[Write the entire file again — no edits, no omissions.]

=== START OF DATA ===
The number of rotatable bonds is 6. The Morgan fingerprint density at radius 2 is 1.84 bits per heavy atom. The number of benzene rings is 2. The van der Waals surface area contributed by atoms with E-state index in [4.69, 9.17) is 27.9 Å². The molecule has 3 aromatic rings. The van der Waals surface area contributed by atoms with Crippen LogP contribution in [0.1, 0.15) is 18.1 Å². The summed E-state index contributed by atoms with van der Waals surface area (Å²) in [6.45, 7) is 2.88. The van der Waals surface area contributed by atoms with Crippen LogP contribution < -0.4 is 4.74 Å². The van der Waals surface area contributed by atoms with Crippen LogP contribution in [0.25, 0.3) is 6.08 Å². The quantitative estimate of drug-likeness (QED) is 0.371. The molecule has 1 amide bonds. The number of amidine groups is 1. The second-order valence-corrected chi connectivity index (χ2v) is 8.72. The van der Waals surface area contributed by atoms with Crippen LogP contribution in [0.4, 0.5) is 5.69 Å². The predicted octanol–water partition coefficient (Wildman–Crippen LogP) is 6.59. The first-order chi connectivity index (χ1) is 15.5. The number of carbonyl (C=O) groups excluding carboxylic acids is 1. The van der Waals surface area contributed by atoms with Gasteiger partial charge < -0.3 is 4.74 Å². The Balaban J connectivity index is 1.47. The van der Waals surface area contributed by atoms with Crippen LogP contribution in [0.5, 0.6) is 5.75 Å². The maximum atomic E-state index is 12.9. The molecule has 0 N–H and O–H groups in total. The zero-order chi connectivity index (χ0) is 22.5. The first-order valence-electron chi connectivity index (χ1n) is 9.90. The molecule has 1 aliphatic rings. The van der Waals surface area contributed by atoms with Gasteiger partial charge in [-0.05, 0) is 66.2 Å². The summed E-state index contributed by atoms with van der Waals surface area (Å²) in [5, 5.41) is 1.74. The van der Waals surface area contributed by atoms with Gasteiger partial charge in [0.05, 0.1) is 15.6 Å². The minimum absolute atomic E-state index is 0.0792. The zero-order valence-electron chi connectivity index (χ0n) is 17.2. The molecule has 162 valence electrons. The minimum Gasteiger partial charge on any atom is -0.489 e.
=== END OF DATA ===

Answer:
The number of rotatable bonds is 6. The Morgan fingerprint density at radius 2 is 1.84 bits per heavy atom. The number of benzene rings is 2. The van der Waals surface area contributed by atoms with E-state index in [4.69, 9.17) is 27.9 Å². The molecule has 3 aromatic rings. The van der Waals surface area contributed by atoms with Crippen LogP contribution in [0.1, 0.15) is 18.1 Å². The summed E-state index contributed by atoms with van der Waals surface area (Å²) in [6.45, 7) is 2.88. The van der Waals surface area contributed by atoms with Crippen LogP contribution < -0.4 is 4.74 Å². The van der Waals surface area contributed by atoms with Crippen LogP contribution in [0.25, 0.3) is 6.08 Å². The quantitative estimate of drug-likeness (QED) is 0.371. The molecule has 1 amide bonds. The number of amidine groups is 1. The second-order valence-corrected chi connectivity index (χ2v) is 8.72. The van der Waals surface area contributed by atoms with Crippen LogP contribution in [0.4, 0.5) is 5.69 Å². The predicted octanol–water partition coefficient (Wildman–Crippen LogP) is 6.59. The first-order chi connectivity index (χ1) is 15.5. The number of carbonyl (C=O) groups excluding carboxylic acids is 1. The van der Waals surface area contributed by atoms with Gasteiger partial charge < -0.3 is 4.74 Å². The Balaban J connectivity index is 1.47. The van der Waals surface area contributed by atoms with Crippen LogP contribution in [0.5, 0.6) is 5.75 Å². The maximum atomic E-state index is 12.9. The molecule has 0 N–H and O–H groups in total. The zero-order chi connectivity index (χ0) is 22.5. The first-order valence-electron chi connectivity index (χ1n) is 9.90. The molecule has 1 aliphatic rings. The van der Waals surface area contributed by atoms with Gasteiger partial charge in [-0.05, 0) is 66.2 Å². The summed E-state index contributed by atoms with van der Waals surface area (Å²) in [5, 5.41) is 1.74. The van der Waals surface area contributed by atoms with Gasteiger partial charge in [0.05, 0.1) is 15.6 Å². The minimum absolute atomic E-state index is 0.0792. The zero-order valence-electron chi connectivity index (χ0n) is 17.2. The molecule has 162 valence electrons. The minimum Gasteiger partial charge on any atom is -0.489 e.